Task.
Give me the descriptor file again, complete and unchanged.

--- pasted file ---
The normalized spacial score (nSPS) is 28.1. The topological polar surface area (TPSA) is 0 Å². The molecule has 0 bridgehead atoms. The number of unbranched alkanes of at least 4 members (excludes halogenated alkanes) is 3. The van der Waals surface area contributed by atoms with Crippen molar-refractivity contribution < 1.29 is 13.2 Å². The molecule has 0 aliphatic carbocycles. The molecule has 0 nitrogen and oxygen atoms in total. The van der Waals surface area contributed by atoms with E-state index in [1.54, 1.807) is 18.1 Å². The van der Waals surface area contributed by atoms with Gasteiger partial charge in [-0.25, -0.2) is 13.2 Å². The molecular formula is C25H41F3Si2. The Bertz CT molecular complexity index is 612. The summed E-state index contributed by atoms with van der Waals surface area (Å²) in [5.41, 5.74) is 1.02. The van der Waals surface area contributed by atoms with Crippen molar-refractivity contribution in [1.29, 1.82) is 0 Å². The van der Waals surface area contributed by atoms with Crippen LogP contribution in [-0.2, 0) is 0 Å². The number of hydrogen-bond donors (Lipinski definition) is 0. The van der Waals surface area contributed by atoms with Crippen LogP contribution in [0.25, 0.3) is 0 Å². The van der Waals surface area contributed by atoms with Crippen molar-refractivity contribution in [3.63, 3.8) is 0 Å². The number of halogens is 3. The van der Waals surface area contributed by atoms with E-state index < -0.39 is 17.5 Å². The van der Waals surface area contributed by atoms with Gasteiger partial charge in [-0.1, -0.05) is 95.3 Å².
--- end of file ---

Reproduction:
The normalized spacial score (nSPS) is 28.1. The topological polar surface area (TPSA) is 0 Å². The molecule has 0 bridgehead atoms. The number of unbranched alkanes of at least 4 members (excludes halogenated alkanes) is 3. The van der Waals surface area contributed by atoms with Crippen molar-refractivity contribution < 1.29 is 13.2 Å². The molecule has 0 aliphatic carbocycles. The molecule has 0 nitrogen and oxygen atoms in total. The van der Waals surface area contributed by atoms with E-state index in [1.54, 1.807) is 18.1 Å². The van der Waals surface area contributed by atoms with Gasteiger partial charge in [-0.25, -0.2) is 13.2 Å². The molecular formula is C25H41F3Si2. The Bertz CT molecular complexity index is 612. The summed E-state index contributed by atoms with van der Waals surface area (Å²) in [5.41, 5.74) is 1.02. The van der Waals surface area contributed by atoms with Crippen molar-refractivity contribution in [1.29, 1.82) is 0 Å². The van der Waals surface area contributed by atoms with Crippen LogP contribution in [-0.2, 0) is 0 Å². The number of hydrogen-bond donors (Lipinski definition) is 0. The van der Waals surface area contributed by atoms with Crippen LogP contribution in [0.25, 0.3) is 0 Å². The van der Waals surface area contributed by atoms with Crippen molar-refractivity contribution in [3.63, 3.8) is 0 Å². The number of halogens is 3. The van der Waals surface area contributed by atoms with E-state index < -0.39 is 17.5 Å². The van der Waals surface area contributed by atoms with Gasteiger partial charge in [-0.1, -0.05) is 95.3 Å².